• Continental rise
  • Subsurface sedimentary rocks
  • Margin basalt flows
  • Seaward dipping faults common - even on Pacific-type margins

Chapter 31. Flood runoff Formed the Continental Margin

  • The continental margin - a mysterious geomorphic feature
  • Why is the margin mysterious?
  • Continental margins mostly formed before submarine canyons
  • The Genesis Flood formed the continental margin
  • A Lake Missoula flood analog
  • The Flood ended everywhere by Day 371
  • Sea level higher at the end of the Flood than today (in-depth section)


Appendix 1. What Caused Vertical Tectonics Late in the Flood?

  • Uniformitarian scientists do not know
  • A few possible creationist mechanisms
  • Variable uplift caused by restoring forces after Flood impacts

Appendix 2. The Mystery of Guyot Formation and Sinking

  • Origin of guyots unknown
  • Not all guyots eroded at sea level
  • Tall guyots most likely flattened at or near sea level
  • Why have guyots subsided?
  • Problem of the carbonate cap not being a drowned reef
  • Guyot formation late in the Flood

Appendix 3. How Did the Thick Carbonate Cap on Atolls Form?

  • Surprisingly thick carbonate cap on Eniwetok Island-a difficulty
  • Thick carbonate cap also discovered on guyots
  • Flood model explanation
    • The carbonate cap is not reefal material
    • Could the carbonate-capped guyots and atolls represent a broken up plateau?
    • A Flood hypothesis
  • An alternative post-Flood solution

Appendix 4. Calculation of Appalachian Erosion

  • General geomorphology of the Appalachians
  • Amount of erosion based on offshore sediments

Appendix 5. Massive Erosion of Other Coastal Great Escarpments

  • The coastal Great Escarpment of Eastern Australia
  • Great Escarpments of peninsular India
  • The Great Escarpment of eastern Brazil
  • The Blue Ridge Escarpment

Appendix 6. The Cypress Hills Quartzite Gravel

  • Predominantly quartzite gravel from the Rocky Mountains
  • Relationship to the Swift Current Plateau to the northeast

Appendix 7. The Enigmatic Driftless Area

  • Uniformitarian ice age scheme does not work
  • The mystery of the erratic boulders in the driftless area

Appendix 8. Cenozoic Fossil Dating Scheme Illusory

  • The top of the Cypress Hills gravel becomes younger
  • The bottom of the cypress Hills gravel becomes older
  • All the gravels identical

Appendix 9. High Velocity Spread of Quartzite Gravel

  • Velocity derived from deformation structures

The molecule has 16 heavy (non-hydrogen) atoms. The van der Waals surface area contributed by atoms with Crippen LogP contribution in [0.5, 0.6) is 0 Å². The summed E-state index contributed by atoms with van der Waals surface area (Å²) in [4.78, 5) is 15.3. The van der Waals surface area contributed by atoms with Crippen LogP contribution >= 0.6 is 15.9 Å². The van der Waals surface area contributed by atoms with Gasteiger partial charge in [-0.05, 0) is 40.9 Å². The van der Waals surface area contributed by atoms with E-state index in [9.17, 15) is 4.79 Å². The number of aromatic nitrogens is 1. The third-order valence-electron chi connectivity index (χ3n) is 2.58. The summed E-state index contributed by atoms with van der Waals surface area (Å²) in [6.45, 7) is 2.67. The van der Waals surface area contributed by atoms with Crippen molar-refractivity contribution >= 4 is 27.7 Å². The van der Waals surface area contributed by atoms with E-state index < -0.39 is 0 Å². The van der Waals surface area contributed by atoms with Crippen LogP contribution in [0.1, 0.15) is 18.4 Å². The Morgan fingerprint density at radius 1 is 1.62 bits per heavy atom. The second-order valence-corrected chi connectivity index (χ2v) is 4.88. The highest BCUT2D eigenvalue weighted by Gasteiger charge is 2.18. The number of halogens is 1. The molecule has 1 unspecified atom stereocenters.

• Velocity derived from the Cypress Hills gravel

Appendix 10. Mass Flows

  • Two main types of mass flow
  • In-between types
  • Mass flow associated with quartzite rock transport

Appendix 11. The Limestone Conglomerate of Southwest Montana

Appendix 12. Gravel Terraces of the Cascade Mountains

  • The Thorp gravel
  • Gravel terrace south of the Clackamas River, northwest Oregon
  • Very late Flood origin of the gravels

Appendix 13. Characteristic of Rim Gravel

  • Gravel on the Hualapai Indian Reservation
  • Rim gravel on the east-central Mogollon Rim

Appendix 14. Paleohydrological Analysis of Rim Gravel

  • Paleoslope estimates
  • Bedload transport hypothesis

Earth's Surface Shaped by Genesis Flood Runoff
Volume II: Planation Surfaces and Inselbergs

Part VII - The Puzzle of Planation Surfaces

Chapter 32. What is a Planation surface?

  • The difference between and erosion and planation surface
  • Planation surfaces erode by water
  • Planation surface complications
  • Planation surfaces easy to recognize
    • Paleosols and weathered surfaces inadequate
    • Accordant summits uncertain
    • Beveled surfaces are planation surfaces
    • Planation surfaces on horizontal strata
    • Planation surfaces on soft rocks very young

Chapter 33. Planation Surfaces Once Much Larger

  • Modification of planation surfaces
  • Topographic locations of planation surfaces
    • Planation surfaces sometimes on flat bottomed valleys
    • Erosion surfaces can even be along hills
    • Pediments easily observed
    • Mountaintop planation surfaces
    • Plains and plateau planation surfaces

Chapter 34. A Major Mystery of Uniformitarian Geology

Chapter 35. The Impossibility of "Old" Planation Surfaces

  • "Old" pediments
  • Super "old" planation surfaces
    • Uniformitarians apparently forced to accept the great ages
    • Fishing for preserving mechanisms
  • Powerful, objective evidence against old dates

Part VIII - North American Planation Surfaces

Chapter 36. The Incredible Cypress Hills Planation Surface

  • Four planation surfaces at different altitudes
  • The Cypress Hills planation surface
  • The cypress Hills planation surface once much larger